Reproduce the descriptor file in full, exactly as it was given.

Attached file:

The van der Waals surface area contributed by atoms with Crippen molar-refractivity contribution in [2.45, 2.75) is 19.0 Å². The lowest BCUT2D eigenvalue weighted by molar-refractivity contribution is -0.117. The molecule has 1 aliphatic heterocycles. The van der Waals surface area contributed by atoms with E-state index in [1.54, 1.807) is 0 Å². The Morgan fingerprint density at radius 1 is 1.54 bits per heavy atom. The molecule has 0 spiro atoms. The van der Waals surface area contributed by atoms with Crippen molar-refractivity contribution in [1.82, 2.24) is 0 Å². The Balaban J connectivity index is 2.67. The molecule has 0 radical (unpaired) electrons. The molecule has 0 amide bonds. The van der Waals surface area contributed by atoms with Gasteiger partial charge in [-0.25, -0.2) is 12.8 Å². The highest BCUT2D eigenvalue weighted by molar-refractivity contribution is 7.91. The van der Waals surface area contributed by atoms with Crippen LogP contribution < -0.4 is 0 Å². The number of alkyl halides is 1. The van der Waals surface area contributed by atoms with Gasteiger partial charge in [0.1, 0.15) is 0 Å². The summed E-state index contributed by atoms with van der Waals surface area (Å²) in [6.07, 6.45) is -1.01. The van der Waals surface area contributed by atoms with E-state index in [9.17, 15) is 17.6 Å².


The van der Waals surface area contributed by atoms with Crippen molar-refractivity contribution in [2.45, 2.75) is 19.0 Å². The lowest BCUT2D eigenvalue weighted by molar-refractivity contribution is -0.117. The molecule has 1 aliphatic heterocycles. The van der Waals surface area contributed by atoms with E-state index in [1.54, 1.807) is 0 Å². The Morgan fingerprint density at radius 1 is 1.54 bits per heavy atom. The molecule has 0 spiro atoms. The van der Waals surface area contributed by atoms with Crippen molar-refractivity contribution in [1.82, 2.24) is 0 Å². The Balaban J connectivity index is 2.67. The molecule has 0 radical (unpaired) electrons. The molecule has 0 amide bonds. The van der Waals surface area contributed by atoms with Gasteiger partial charge in [-0.25, -0.2) is 12.8 Å². The highest BCUT2D eigenvalue weighted by molar-refractivity contribution is 7.91. The van der Waals surface area contributed by atoms with Crippen LogP contribution < -0.4 is 0 Å². The number of alkyl halides is 1. The van der Waals surface area contributed by atoms with Gasteiger partial charge in [0.1, 0.15) is 0 Å². The summed E-state index contributed by atoms with van der Waals surface area (Å²) in [6.07, 6.45) is -1.01. The van der Waals surface area contributed by atoms with E-state index in [9.17, 15) is 17.6 Å².